Safety data are based on 196 patients with Hairy Cell Leukemia: the original cohort of 124 patients plus an additional 72 patients enrolled at the same two centers after the original enrollment cutoff. In Month 1 of the Hairy Cell Leukemia clinical trials, severe neutropenia was noted in 70% of patients, fever in 69%, and infection was documented in 28%. Other adverse experiences reported frequently during the first 14 days after initiating treatment included: fatigue (45%), nausea (28%), rash (27%), headache (22%) and injection site reactions (19%). Most non-hematologic adverse experiences were mild to moderate in severity.
Myelosuppression was frequently observed during the first month after starting treatment. Neutropenia (ANC < 500 × 106/L) was noted in 70% of patients, compared with 26% in whom it was present initially. Severe anemia (Hemoglobin < 8.5 g/dL) developed in 37% of patients, compared with 10% initially and thrombocytopenia (Platelets < 20 × 109/L) developed in 12% of patients, compared to 4% in whom it was noted initially.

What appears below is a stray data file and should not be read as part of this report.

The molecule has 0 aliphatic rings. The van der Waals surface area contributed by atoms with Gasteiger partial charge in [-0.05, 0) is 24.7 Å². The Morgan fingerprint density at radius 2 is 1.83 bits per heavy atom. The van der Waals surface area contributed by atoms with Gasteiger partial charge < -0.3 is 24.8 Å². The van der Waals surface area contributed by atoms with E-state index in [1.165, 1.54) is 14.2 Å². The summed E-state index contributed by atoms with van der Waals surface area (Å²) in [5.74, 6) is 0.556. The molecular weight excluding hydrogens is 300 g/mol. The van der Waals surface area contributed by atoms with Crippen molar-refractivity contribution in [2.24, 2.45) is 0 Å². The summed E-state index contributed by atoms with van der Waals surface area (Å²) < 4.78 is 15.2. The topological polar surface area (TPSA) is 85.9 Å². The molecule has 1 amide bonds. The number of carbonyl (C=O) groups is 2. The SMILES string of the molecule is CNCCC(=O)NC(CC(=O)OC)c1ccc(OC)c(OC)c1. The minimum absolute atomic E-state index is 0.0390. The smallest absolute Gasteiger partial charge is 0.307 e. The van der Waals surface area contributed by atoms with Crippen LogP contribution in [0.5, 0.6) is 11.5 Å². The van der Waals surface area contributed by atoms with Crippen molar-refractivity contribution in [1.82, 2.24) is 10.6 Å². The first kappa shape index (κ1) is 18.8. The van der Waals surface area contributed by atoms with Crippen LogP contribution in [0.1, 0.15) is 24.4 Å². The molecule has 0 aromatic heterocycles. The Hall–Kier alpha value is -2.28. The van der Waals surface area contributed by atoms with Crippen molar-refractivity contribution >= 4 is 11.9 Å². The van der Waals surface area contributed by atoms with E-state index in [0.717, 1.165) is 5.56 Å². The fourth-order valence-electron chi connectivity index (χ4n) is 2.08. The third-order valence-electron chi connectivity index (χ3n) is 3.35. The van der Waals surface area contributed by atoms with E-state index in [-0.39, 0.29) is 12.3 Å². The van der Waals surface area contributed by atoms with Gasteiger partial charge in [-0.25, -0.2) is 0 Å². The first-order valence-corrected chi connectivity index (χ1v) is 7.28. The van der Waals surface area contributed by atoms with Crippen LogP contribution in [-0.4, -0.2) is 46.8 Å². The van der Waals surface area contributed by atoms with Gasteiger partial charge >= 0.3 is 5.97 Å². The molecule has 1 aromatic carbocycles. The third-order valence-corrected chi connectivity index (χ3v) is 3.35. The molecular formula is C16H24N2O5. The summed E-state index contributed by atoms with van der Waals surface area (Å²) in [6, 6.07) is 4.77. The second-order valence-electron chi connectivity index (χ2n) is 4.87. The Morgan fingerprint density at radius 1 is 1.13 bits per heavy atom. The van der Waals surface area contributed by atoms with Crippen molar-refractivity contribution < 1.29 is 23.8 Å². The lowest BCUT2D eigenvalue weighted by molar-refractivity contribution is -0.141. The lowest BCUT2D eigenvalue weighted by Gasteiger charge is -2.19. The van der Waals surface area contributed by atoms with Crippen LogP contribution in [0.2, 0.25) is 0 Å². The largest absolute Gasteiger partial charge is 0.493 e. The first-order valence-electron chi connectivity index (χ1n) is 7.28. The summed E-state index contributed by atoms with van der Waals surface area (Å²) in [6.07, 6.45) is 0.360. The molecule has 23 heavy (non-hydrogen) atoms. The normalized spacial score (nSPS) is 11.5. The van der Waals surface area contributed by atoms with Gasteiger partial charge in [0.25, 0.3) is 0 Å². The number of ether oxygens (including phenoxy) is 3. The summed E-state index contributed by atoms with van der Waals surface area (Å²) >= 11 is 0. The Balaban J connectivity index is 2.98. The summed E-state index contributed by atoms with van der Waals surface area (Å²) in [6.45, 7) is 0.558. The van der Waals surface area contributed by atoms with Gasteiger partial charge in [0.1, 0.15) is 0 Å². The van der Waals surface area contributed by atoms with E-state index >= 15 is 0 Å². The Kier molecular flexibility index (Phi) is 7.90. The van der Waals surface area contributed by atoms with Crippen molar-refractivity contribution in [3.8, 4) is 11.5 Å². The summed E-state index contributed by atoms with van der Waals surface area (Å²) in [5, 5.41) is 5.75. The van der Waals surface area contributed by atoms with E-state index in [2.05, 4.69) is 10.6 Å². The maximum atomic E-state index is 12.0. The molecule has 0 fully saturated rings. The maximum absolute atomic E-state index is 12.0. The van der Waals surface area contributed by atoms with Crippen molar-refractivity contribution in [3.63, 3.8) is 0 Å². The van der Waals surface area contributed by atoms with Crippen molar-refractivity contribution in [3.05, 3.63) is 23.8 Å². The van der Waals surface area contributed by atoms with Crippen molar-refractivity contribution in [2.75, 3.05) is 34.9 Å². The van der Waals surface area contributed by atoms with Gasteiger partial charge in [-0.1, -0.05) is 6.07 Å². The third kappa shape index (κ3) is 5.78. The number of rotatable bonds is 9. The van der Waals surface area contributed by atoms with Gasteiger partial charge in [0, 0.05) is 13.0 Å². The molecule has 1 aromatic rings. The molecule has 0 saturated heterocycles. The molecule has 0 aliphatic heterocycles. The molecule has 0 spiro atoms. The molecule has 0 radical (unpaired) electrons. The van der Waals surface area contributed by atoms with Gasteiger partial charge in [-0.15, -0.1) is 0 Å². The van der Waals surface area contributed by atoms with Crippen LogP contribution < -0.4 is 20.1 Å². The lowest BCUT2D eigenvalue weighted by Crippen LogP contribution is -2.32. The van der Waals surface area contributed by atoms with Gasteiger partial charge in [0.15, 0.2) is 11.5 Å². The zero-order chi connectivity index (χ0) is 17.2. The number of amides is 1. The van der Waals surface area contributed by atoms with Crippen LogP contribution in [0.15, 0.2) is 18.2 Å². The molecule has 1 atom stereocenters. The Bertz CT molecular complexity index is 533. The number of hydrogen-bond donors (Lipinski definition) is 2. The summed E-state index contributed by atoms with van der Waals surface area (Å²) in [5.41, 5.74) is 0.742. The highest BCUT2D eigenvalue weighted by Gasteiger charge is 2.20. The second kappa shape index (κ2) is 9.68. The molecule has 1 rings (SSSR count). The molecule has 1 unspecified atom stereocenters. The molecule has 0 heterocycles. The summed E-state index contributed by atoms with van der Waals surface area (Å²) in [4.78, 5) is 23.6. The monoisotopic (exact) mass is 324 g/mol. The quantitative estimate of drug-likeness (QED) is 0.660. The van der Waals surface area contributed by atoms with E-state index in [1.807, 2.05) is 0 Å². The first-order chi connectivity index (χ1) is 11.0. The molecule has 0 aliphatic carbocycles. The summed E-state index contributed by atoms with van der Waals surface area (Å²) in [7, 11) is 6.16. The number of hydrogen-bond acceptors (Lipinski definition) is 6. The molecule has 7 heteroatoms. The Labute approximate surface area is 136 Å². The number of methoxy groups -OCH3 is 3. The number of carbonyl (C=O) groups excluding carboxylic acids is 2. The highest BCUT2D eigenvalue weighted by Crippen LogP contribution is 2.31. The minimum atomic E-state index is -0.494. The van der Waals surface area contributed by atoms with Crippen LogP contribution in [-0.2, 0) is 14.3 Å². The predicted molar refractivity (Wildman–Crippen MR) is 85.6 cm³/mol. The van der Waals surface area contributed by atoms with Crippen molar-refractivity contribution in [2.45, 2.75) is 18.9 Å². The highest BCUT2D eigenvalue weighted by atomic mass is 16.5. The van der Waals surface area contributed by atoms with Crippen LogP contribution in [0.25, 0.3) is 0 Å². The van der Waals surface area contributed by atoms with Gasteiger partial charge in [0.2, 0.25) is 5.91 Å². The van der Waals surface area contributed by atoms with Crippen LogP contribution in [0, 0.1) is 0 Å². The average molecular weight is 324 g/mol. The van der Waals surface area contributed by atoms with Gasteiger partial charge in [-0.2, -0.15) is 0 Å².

During the first month, 54 of 196 patients (28%) exhibited documented evidence of infection. Serious infections (e.g., septicemia, pneumonia) were reported in 6% of all patients; the remainder were mild or moderate. Several deaths were attributable to infection and/or complications related to the underlying disease. During the second month, the overall rate of documented infection was 6%; these infections were mild to moderate and no severe systemic infections were seen. After the third month, the monthly incidence of infection was either less than or equal to that of the months immediately preceding LEUSTATIN therapy.